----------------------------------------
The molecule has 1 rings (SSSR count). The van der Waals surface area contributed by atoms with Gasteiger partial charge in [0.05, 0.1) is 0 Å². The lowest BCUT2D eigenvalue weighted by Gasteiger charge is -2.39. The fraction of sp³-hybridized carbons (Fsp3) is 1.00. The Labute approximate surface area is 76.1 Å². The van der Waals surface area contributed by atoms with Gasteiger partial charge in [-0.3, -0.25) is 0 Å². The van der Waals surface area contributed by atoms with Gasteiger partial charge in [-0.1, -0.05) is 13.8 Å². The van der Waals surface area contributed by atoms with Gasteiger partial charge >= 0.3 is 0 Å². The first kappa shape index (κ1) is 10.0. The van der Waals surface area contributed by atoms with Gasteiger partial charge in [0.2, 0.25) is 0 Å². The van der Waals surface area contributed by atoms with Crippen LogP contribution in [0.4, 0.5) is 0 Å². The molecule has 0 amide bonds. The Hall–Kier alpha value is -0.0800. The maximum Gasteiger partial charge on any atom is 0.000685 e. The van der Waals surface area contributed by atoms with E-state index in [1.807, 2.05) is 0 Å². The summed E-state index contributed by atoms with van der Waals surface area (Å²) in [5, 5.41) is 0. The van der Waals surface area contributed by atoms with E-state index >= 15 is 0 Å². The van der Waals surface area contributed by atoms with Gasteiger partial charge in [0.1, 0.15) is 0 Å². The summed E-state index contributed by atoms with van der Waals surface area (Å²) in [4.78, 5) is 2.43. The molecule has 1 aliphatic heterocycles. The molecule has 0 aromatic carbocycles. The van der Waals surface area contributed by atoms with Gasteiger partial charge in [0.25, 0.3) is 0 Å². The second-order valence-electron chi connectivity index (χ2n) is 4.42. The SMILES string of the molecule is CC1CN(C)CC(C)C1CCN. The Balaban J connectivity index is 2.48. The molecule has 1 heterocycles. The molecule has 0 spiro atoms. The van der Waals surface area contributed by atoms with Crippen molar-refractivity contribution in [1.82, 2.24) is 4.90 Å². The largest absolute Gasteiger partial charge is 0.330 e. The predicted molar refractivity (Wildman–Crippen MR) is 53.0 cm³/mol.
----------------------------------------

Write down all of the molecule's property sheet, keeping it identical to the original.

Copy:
The molecule has 1 rings (SSSR count). The van der Waals surface area contributed by atoms with Gasteiger partial charge in [0.05, 0.1) is 0 Å². The lowest BCUT2D eigenvalue weighted by Gasteiger charge is -2.39. The fraction of sp³-hybridized carbons (Fsp3) is 1.00. The Labute approximate surface area is 76.1 Å². The van der Waals surface area contributed by atoms with Gasteiger partial charge in [-0.3, -0.25) is 0 Å². The van der Waals surface area contributed by atoms with Gasteiger partial charge in [-0.1, -0.05) is 13.8 Å². The van der Waals surface area contributed by atoms with Gasteiger partial charge >= 0.3 is 0 Å². The first kappa shape index (κ1) is 10.0. The van der Waals surface area contributed by atoms with Gasteiger partial charge in [0.2, 0.25) is 0 Å². The van der Waals surface area contributed by atoms with Crippen LogP contribution in [0.4, 0.5) is 0 Å². The molecule has 0 amide bonds. The Hall–Kier alpha value is -0.0800. The maximum Gasteiger partial charge on any atom is 0.000685 e. The van der Waals surface area contributed by atoms with E-state index in [1.807, 2.05) is 0 Å². The summed E-state index contributed by atoms with van der Waals surface area (Å²) in [5, 5.41) is 0. The van der Waals surface area contributed by atoms with E-state index >= 15 is 0 Å². The van der Waals surface area contributed by atoms with Gasteiger partial charge in [0.1, 0.15) is 0 Å². The summed E-state index contributed by atoms with van der Waals surface area (Å²) in [4.78, 5) is 2.43. The molecule has 1 aliphatic heterocycles. The molecule has 0 aromatic carbocycles. The van der Waals surface area contributed by atoms with Gasteiger partial charge in [0.25, 0.3) is 0 Å². The second-order valence-electron chi connectivity index (χ2n) is 4.42. The SMILES string of the molecule is CC1CN(C)CC(C)C1CCN. The Balaban J connectivity index is 2.48. The molecule has 1 heterocycles. The molecule has 0 spiro atoms. The van der Waals surface area contributed by atoms with Crippen molar-refractivity contribution in [1.82, 2.24) is 4.90 Å². The largest absolute Gasteiger partial charge is 0.330 e. The predicted molar refractivity (Wildman–Crippen MR) is 53.0 cm³/mol.